# Determination of System poles through open/short circuit time constant technique

I was reading about the open and short circuit time constant technique for estimating the dominant and non-dominant poles of the system respectively. For the dominant pole (open circuit time constant) we short all the independent voltage sources and replace all but one of the capacitors with open circuit. We then calculate the time constant of the resultant circuit and add the time constants for all the capacitors and the dominant pole frequency is given by: $$p_{\text{dom}} = 1/\Sigma_i(\tau_i)$$ where $\tau_i$ is the is one of the time constants of the circuit.

Similarly for the short circuit time constant technique to estimate the non-dominant pole we replace each capacitor by a short circuit and the pole is given by:

$$p_{\text{non_dom}} = \Sigma_i(1/\tau_i)$$ (For details: http://paginas.fe.up.pt/~fff/eBook/MDA/Met_con_tem.html)

Consider the following circuit:

For this circuit the non dominant poles are calculated in Gray Meyer using the above procedure:

$\tau_1 = C_fR_L$ and $\tau_2 = C_{gs}[R_S||1/g_m||R_L]$ and $p_{\text{non_dom}} = 1/\tau_1 +1/\tau_2$ But suppose I add a load capacitor to the output as shown:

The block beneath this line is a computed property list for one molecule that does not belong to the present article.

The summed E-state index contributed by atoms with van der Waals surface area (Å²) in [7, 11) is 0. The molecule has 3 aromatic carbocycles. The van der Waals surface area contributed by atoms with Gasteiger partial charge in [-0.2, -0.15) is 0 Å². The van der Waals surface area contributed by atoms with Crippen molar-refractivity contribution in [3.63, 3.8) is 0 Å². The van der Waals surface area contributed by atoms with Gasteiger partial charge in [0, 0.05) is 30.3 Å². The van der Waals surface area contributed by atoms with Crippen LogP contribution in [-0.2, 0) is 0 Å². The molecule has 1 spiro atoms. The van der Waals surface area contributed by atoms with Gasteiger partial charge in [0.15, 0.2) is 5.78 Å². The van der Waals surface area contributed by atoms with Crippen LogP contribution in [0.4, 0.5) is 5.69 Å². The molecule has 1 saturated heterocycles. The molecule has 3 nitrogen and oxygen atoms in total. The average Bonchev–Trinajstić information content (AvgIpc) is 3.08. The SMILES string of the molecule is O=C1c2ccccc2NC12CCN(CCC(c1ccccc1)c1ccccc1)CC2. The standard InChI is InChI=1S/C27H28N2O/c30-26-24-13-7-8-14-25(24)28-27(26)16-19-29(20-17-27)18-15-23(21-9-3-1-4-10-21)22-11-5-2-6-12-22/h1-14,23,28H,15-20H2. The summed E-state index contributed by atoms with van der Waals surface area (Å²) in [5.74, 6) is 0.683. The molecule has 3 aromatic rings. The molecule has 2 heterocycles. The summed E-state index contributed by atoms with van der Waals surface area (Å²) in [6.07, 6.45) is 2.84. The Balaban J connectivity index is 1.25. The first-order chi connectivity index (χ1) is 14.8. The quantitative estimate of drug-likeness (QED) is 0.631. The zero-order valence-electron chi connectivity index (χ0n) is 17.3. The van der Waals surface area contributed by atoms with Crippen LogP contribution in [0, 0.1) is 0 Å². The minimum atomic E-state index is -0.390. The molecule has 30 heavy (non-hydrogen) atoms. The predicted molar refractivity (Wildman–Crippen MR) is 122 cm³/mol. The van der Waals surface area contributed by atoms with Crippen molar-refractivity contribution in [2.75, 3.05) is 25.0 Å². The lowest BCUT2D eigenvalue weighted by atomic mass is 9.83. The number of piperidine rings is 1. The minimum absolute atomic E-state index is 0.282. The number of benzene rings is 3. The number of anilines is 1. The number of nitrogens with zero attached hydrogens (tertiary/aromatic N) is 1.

Now when I try to calculate the non-dominant pole from the above method, every other capacitor seems to be shorted making the time delay for each capacitor to be zero.
How should we calculate the non-dominant pole of this new circuit?

From your own source, and partly from my memory of Zero-Value Time Constant Analysis calculations, you seem to be confused about Dominant Poles, Non-Dominant Poles, and Bandwidth.

1) What you state as the Dominant pole calculation is actually the bandwidth calculation. (omega -3dB) = 1/(summation of all times constants)

2) Dominant poles are the pole who's time constant is at least one decade below the other poles. (Literally took this from the bottom of the linked page)

3) Non-Dominant poles are ALL other poles that are not dominant (per definition).

Taking these correction into account, simply calculate the three poles (three capacitors, three poles) using your short-circuit analysis (ZVTC, as I was introduced to calling it). If one of the pole fits the definition of a dominant pole, then the other two poles are the non-dominate poles. If no pole is dominant then there are three non-dominant poles.